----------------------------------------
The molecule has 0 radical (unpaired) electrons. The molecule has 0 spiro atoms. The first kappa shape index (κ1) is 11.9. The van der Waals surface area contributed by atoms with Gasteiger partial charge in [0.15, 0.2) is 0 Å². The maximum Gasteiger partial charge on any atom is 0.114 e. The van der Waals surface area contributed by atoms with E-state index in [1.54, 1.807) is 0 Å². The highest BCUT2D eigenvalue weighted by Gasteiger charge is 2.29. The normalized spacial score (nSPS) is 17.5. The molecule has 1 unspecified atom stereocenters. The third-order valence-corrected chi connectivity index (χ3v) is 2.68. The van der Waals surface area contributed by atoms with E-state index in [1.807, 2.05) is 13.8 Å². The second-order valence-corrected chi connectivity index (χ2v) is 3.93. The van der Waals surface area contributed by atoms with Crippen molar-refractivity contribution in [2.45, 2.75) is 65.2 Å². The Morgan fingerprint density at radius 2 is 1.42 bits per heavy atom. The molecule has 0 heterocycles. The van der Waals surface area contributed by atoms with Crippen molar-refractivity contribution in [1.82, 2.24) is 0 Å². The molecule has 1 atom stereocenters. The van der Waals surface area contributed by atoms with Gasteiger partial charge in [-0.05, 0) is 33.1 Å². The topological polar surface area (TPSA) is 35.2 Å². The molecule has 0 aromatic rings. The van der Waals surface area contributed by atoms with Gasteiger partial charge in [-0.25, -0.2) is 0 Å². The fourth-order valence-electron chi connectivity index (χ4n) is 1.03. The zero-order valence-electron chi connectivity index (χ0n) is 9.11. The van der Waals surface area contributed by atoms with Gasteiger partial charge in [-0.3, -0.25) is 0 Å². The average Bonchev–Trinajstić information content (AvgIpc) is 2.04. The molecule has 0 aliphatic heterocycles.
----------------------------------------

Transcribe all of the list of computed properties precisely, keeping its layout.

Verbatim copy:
The molecule has 0 radical (unpaired) electrons. The molecule has 0 spiro atoms. The first kappa shape index (κ1) is 11.9. The van der Waals surface area contributed by atoms with Gasteiger partial charge in [0.15, 0.2) is 0 Å². The maximum Gasteiger partial charge on any atom is 0.114 e. The van der Waals surface area contributed by atoms with E-state index in [1.54, 1.807) is 0 Å². The highest BCUT2D eigenvalue weighted by Gasteiger charge is 2.29. The normalized spacial score (nSPS) is 17.5. The molecule has 1 unspecified atom stereocenters. The third-order valence-corrected chi connectivity index (χ3v) is 2.68. The van der Waals surface area contributed by atoms with E-state index in [1.807, 2.05) is 13.8 Å². The second-order valence-corrected chi connectivity index (χ2v) is 3.93. The van der Waals surface area contributed by atoms with Crippen molar-refractivity contribution in [2.45, 2.75) is 65.2 Å². The Morgan fingerprint density at radius 2 is 1.42 bits per heavy atom. The molecule has 0 heterocycles. The van der Waals surface area contributed by atoms with Crippen molar-refractivity contribution in [1.82, 2.24) is 0 Å². The molecule has 1 atom stereocenters. The van der Waals surface area contributed by atoms with Gasteiger partial charge in [-0.05, 0) is 33.1 Å². The topological polar surface area (TPSA) is 35.2 Å². The molecule has 0 aromatic rings. The van der Waals surface area contributed by atoms with Gasteiger partial charge in [-0.25, -0.2) is 0 Å². The fourth-order valence-electron chi connectivity index (χ4n) is 1.03. The zero-order valence-electron chi connectivity index (χ0n) is 9.11. The van der Waals surface area contributed by atoms with Gasteiger partial charge in [-0.3, -0.25) is 0 Å². The average Bonchev–Trinajstić information content (AvgIpc) is 2.04. The molecule has 0 aliphatic heterocycles.